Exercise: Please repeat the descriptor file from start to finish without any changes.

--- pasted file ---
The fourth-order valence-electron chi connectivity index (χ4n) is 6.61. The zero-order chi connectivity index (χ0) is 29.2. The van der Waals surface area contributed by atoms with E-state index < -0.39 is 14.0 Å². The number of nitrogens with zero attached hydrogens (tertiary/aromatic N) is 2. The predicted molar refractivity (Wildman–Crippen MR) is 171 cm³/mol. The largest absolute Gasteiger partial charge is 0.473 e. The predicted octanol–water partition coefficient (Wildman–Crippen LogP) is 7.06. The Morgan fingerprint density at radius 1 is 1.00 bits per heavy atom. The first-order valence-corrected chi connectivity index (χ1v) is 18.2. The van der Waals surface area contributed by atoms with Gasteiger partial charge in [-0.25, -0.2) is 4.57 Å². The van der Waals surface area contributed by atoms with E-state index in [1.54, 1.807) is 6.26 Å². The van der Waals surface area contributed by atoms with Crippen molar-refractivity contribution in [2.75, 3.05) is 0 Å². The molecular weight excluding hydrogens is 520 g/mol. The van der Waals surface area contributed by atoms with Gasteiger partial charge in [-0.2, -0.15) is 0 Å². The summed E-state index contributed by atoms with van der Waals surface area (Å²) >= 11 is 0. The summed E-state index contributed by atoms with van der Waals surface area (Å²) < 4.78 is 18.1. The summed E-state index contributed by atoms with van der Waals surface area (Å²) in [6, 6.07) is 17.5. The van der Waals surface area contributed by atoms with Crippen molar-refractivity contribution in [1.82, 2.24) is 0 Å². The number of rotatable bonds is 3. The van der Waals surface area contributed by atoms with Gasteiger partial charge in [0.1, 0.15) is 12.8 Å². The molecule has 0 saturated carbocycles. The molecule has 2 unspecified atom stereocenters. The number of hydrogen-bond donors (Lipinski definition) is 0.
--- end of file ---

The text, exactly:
The fourth-order valence-electron chi connectivity index (χ4n) is 6.61. The zero-order chi connectivity index (χ0) is 29.2. The van der Waals surface area contributed by atoms with E-state index < -0.39 is 14.0 Å². The number of nitrogens with zero attached hydrogens (tertiary/aromatic N) is 2. The predicted molar refractivity (Wildman–Crippen MR) is 171 cm³/mol. The largest absolute Gasteiger partial charge is 0.473 e. The predicted octanol–water partition coefficient (Wildman–Crippen LogP) is 7.06. The Morgan fingerprint density at radius 1 is 1.00 bits per heavy atom. The first-order valence-corrected chi connectivity index (χ1v) is 18.2. The van der Waals surface area contributed by atoms with Gasteiger partial charge in [-0.25, -0.2) is 4.57 Å². The van der Waals surface area contributed by atoms with E-state index in [1.54, 1.807) is 6.26 Å². The van der Waals surface area contributed by atoms with Crippen molar-refractivity contribution in [2.75, 3.05) is 0 Å². The molecular weight excluding hydrogens is 520 g/mol. The van der Waals surface area contributed by atoms with Gasteiger partial charge in [-0.2, -0.15) is 0 Å². The summed E-state index contributed by atoms with van der Waals surface area (Å²) >= 11 is 0. The summed E-state index contributed by atoms with van der Waals surface area (Å²) < 4.78 is 18.1. The summed E-state index contributed by atoms with van der Waals surface area (Å²) in [6, 6.07) is 17.5. The van der Waals surface area contributed by atoms with Crippen molar-refractivity contribution in [1.82, 2.24) is 0 Å². The number of rotatable bonds is 3. The van der Waals surface area contributed by atoms with Gasteiger partial charge in [0.1, 0.15) is 12.8 Å². The molecule has 0 saturated carbocycles. The molecule has 2 unspecified atom stereocenters. The number of hydrogen-bond donors (Lipinski definition) is 0.